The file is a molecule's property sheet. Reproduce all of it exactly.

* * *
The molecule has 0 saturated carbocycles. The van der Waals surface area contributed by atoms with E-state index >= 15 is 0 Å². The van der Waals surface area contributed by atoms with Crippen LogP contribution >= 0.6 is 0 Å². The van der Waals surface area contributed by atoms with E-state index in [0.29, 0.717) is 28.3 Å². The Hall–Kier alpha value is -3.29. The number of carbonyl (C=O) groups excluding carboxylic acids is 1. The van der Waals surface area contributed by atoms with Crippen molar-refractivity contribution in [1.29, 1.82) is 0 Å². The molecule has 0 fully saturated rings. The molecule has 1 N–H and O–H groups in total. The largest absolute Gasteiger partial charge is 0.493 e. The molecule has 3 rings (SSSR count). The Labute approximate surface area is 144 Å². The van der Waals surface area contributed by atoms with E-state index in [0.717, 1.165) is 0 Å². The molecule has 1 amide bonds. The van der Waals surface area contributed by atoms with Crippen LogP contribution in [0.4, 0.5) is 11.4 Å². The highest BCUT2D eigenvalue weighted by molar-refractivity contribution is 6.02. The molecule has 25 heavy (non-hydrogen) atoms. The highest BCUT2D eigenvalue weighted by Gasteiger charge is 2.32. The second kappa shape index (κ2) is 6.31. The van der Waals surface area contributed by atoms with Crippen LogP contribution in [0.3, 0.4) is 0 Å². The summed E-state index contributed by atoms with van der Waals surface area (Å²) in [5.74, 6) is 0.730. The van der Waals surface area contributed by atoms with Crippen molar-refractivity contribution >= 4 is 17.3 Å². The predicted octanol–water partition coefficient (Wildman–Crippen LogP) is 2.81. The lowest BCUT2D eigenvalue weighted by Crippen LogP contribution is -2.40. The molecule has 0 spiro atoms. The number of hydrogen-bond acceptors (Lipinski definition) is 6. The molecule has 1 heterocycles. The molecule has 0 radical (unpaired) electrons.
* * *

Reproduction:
The molecule has 0 saturated carbocycles. The van der Waals surface area contributed by atoms with E-state index >= 15 is 0 Å². The van der Waals surface area contributed by atoms with Crippen LogP contribution >= 0.6 is 0 Å². The van der Waals surface area contributed by atoms with E-state index in [0.29, 0.717) is 28.3 Å². The Hall–Kier alpha value is -3.29. The number of carbonyl (C=O) groups excluding carboxylic acids is 1. The van der Waals surface area contributed by atoms with Crippen molar-refractivity contribution in [1.29, 1.82) is 0 Å². The molecule has 0 fully saturated rings. The molecule has 1 N–H and O–H groups in total. The largest absolute Gasteiger partial charge is 0.493 e. The molecule has 3 rings (SSSR count). The Labute approximate surface area is 144 Å². The van der Waals surface area contributed by atoms with E-state index in [0.717, 1.165) is 0 Å². The molecule has 1 amide bonds. The van der Waals surface area contributed by atoms with Crippen LogP contribution in [0.4, 0.5) is 11.4 Å². The highest BCUT2D eigenvalue weighted by molar-refractivity contribution is 6.02. The molecule has 25 heavy (non-hydrogen) atoms. The highest BCUT2D eigenvalue weighted by Gasteiger charge is 2.32. The second kappa shape index (κ2) is 6.31. The van der Waals surface area contributed by atoms with Crippen LogP contribution in [0.3, 0.4) is 0 Å². The summed E-state index contributed by atoms with van der Waals surface area (Å²) in [5.74, 6) is 0.730. The van der Waals surface area contributed by atoms with Crippen molar-refractivity contribution >= 4 is 17.3 Å². The predicted octanol–water partition coefficient (Wildman–Crippen LogP) is 2.81. The lowest BCUT2D eigenvalue weighted by Crippen LogP contribution is -2.40. The molecule has 0 spiro atoms. The number of hydrogen-bond acceptors (Lipinski definition) is 6. The molecule has 1 heterocycles. The molecule has 0 radical (unpaired) electrons.